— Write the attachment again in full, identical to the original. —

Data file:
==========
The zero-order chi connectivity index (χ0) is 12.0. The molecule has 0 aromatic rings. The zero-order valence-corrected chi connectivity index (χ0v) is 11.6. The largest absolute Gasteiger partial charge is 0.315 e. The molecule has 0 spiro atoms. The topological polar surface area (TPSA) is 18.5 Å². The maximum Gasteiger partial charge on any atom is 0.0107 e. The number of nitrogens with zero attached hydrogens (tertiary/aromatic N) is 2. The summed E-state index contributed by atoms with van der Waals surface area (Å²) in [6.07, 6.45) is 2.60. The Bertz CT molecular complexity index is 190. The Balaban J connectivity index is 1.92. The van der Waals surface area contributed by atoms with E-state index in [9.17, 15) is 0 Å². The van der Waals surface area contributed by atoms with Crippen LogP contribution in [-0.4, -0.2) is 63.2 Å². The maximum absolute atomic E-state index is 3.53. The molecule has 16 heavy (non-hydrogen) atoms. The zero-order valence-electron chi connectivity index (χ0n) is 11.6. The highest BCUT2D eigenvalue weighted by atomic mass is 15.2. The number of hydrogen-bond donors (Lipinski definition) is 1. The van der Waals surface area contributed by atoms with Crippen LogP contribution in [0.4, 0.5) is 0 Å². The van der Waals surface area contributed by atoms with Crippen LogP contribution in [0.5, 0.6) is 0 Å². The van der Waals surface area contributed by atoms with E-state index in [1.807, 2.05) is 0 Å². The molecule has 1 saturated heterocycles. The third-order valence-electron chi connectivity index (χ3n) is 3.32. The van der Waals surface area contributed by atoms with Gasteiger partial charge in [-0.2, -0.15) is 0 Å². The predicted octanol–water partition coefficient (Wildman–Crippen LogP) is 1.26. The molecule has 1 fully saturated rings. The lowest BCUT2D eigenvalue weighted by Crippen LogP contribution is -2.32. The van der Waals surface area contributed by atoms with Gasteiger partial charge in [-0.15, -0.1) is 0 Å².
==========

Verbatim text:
The zero-order chi connectivity index (χ0) is 12.0. The molecule has 0 aromatic rings. The zero-order valence-corrected chi connectivity index (χ0v) is 11.6. The largest absolute Gasteiger partial charge is 0.315 e. The molecule has 0 spiro atoms. The topological polar surface area (TPSA) is 18.5 Å². The maximum Gasteiger partial charge on any atom is 0.0107 e. The number of nitrogens with zero attached hydrogens (tertiary/aromatic N) is 2. The summed E-state index contributed by atoms with van der Waals surface area (Å²) in [6.07, 6.45) is 2.60. The Bertz CT molecular complexity index is 190. The Balaban J connectivity index is 1.92. The van der Waals surface area contributed by atoms with E-state index in [9.17, 15) is 0 Å². The van der Waals surface area contributed by atoms with Crippen LogP contribution in [-0.4, -0.2) is 63.2 Å². The maximum absolute atomic E-state index is 3.53. The molecule has 16 heavy (non-hydrogen) atoms. The zero-order valence-electron chi connectivity index (χ0n) is 11.6. The highest BCUT2D eigenvalue weighted by atomic mass is 15.2. The number of hydrogen-bond donors (Lipinski definition) is 1. The van der Waals surface area contributed by atoms with Crippen LogP contribution in [0.4, 0.5) is 0 Å². The van der Waals surface area contributed by atoms with Crippen LogP contribution in [0.5, 0.6) is 0 Å². The van der Waals surface area contributed by atoms with E-state index in [1.807, 2.05) is 0 Å². The molecule has 1 saturated heterocycles. The third-order valence-electron chi connectivity index (χ3n) is 3.32. The van der Waals surface area contributed by atoms with Gasteiger partial charge in [-0.2, -0.15) is 0 Å². The predicted octanol–water partition coefficient (Wildman–Crippen LogP) is 1.26. The molecule has 1 fully saturated rings. The lowest BCUT2D eigenvalue weighted by Crippen LogP contribution is -2.32. The van der Waals surface area contributed by atoms with Gasteiger partial charge in [-0.15, -0.1) is 0 Å².